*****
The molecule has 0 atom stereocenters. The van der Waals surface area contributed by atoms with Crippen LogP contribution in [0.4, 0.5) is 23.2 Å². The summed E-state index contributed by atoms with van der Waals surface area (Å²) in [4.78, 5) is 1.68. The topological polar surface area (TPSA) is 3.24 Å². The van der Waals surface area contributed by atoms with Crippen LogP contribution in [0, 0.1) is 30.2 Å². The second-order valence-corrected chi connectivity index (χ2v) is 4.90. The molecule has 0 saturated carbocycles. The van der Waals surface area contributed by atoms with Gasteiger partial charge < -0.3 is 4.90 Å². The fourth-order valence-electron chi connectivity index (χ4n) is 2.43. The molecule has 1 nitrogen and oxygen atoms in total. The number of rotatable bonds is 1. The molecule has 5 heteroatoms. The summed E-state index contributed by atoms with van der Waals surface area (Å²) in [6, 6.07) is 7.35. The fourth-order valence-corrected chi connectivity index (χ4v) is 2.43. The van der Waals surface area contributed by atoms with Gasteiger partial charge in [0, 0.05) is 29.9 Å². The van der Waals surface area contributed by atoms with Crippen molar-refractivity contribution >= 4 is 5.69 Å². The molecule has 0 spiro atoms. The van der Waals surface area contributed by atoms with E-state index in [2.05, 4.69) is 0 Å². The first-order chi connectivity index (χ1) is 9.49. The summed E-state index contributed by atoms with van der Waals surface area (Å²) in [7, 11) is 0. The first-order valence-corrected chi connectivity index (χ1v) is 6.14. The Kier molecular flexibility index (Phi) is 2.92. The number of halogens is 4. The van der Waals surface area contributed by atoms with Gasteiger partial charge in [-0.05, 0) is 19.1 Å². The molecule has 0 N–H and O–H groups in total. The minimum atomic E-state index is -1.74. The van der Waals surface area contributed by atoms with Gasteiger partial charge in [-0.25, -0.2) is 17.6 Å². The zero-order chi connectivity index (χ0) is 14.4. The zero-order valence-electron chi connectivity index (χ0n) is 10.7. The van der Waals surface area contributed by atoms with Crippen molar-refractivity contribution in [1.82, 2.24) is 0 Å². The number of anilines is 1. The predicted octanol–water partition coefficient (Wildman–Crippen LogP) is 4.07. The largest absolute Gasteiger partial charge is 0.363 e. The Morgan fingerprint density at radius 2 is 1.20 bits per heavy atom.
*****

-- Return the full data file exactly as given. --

The molecule has 0 atom stereocenters. The van der Waals surface area contributed by atoms with Crippen LogP contribution in [0.4, 0.5) is 23.2 Å². The summed E-state index contributed by atoms with van der Waals surface area (Å²) in [4.78, 5) is 1.68. The topological polar surface area (TPSA) is 3.24 Å². The van der Waals surface area contributed by atoms with Crippen LogP contribution in [0, 0.1) is 30.2 Å². The second-order valence-corrected chi connectivity index (χ2v) is 4.90. The molecule has 0 saturated carbocycles. The van der Waals surface area contributed by atoms with Gasteiger partial charge < -0.3 is 4.90 Å². The fourth-order valence-electron chi connectivity index (χ4n) is 2.43. The molecule has 1 nitrogen and oxygen atoms in total. The number of rotatable bonds is 1. The molecule has 5 heteroatoms. The summed E-state index contributed by atoms with van der Waals surface area (Å²) in [6, 6.07) is 7.35. The fourth-order valence-corrected chi connectivity index (χ4v) is 2.43. The van der Waals surface area contributed by atoms with Gasteiger partial charge in [0, 0.05) is 29.9 Å². The van der Waals surface area contributed by atoms with Crippen molar-refractivity contribution >= 4 is 5.69 Å². The molecule has 0 spiro atoms. The van der Waals surface area contributed by atoms with E-state index in [2.05, 4.69) is 0 Å². The first-order chi connectivity index (χ1) is 9.49. The summed E-state index contributed by atoms with van der Waals surface area (Å²) in [7, 11) is 0. The first-order valence-corrected chi connectivity index (χ1v) is 6.14. The Kier molecular flexibility index (Phi) is 2.92. The number of halogens is 4. The van der Waals surface area contributed by atoms with Gasteiger partial charge in [-0.05, 0) is 19.1 Å². The molecule has 0 N–H and O–H groups in total. The minimum atomic E-state index is -1.74. The van der Waals surface area contributed by atoms with Gasteiger partial charge in [-0.25, -0.2) is 17.6 Å². The zero-order chi connectivity index (χ0) is 14.4. The zero-order valence-electron chi connectivity index (χ0n) is 10.7. The van der Waals surface area contributed by atoms with Crippen molar-refractivity contribution in [1.82, 2.24) is 0 Å². The number of anilines is 1. The predicted octanol–water partition coefficient (Wildman–Crippen LogP) is 4.07. The largest absolute Gasteiger partial charge is 0.363 e. The Morgan fingerprint density at radius 2 is 1.20 bits per heavy atom.